A decade ago, I took a vow.
A decade ago, Lovebug took a vow too.
Before our heavenly Father, our family, and our friends, we said our wedding vows, followed by two finalizing words, “I do”. Two very simplistic words, but efficacious enough to change our lives forever.
It was a fresh, crisp, leaf-strewn fall day on October 9, 2004, beginning precisely at 6:00 pm located at Cypress Gardens. We were nestled amidst the swamp, and all the wildlife it contained: croaking frogs, thirsty mosquitos, leering alligators, and turtles who endlessly popped up just to say hello.
It was one of the best days of my life and hands-down the best decision I ever made.
As our journey in holy matrimony began, we ventured through our marriage trying to figure out what “two become one” really means. Many times it came easy for us, but for more often than we’d like to admit, that verse completely went null and void. Our goals, visions, and ambitions weren’t always meshed as one, but individualized. It took us some time to finally figure out what the whole “two become one” meant, but we eventually did, and we are thankful for it and our marriage is stronger from it.
If I could give newlyweds any advice, it would be to strive for “becoming one”. Genesis 2:24 tells us, “Therefore shall a man leave his father and his mother, and shall cleave unto his wife: and they shall be one flesh.” “Becoming one flesh” is more than the obvious physical intimacy, but also an emotional, financial, mental, and most importantly, spiritual connection with one another, and with God. It is losing two separate individual identities and forming one. “My money”, “my career”, “my car”, “my friends/family” is all replaced with “OUR”. The word “my” should never be used, unless you’re referring to your undergarments.
Your spouse should always remain your best friend; the one who knows everything about you. The one you tell everything to, and not the one you hide everything from. So often, many spouses tremendously fail to communicate with one another. They never know where their spouse is, what they’ve done all day, or what each other are doing. You cannot have a successful marriage without in-depth communication.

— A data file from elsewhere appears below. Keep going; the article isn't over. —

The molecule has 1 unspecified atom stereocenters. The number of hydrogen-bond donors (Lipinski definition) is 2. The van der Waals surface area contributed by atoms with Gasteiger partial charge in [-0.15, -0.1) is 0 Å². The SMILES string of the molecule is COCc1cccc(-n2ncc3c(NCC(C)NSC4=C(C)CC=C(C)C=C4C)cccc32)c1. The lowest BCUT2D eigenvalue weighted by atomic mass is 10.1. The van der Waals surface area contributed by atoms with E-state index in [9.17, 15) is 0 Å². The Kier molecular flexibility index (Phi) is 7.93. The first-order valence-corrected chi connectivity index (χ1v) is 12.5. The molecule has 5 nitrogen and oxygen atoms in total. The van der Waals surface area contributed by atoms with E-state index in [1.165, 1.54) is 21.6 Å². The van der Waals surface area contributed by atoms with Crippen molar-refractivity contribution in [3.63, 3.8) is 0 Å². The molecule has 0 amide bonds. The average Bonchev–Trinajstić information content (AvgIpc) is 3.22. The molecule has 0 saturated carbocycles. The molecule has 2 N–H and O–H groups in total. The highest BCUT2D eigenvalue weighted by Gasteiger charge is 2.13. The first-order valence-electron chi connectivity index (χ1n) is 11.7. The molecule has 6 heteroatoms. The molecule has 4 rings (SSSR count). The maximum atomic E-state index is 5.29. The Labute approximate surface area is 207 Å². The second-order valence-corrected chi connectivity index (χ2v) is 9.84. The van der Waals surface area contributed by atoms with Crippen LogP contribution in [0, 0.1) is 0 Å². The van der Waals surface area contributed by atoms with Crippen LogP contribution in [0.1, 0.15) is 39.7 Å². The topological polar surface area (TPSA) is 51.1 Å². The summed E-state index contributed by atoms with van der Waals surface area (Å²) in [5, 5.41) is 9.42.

Leading individual lives and not a “one flesh” marriage is like an insidious disease. Overtime, it will continue to break down your marriage, forcing one of two outcomes: divorce, or a miserable marriage, one in which you sleep in two separate beds and walk out the door every morning not knowing anything about the other.
Well, that’s all the advice I have for now. A big applause to you if read all the way through!
I would like to close this post by giving a heart-felt “thank-you” to Mr. Danny and Mrs. Mary Hughes. Tim and I received a sweet anniversary card from them today in the mail. In the card, Mr. Danny references the “decade”. A decade ago since they both attended our wedding and two decades ago since he and Tim “were in the hay fields together bailing hay.” Such fond memories created. That sweet note and card from the Hughes means more to Tim and I than they will ever know!
A Ten Year Anniversary Wife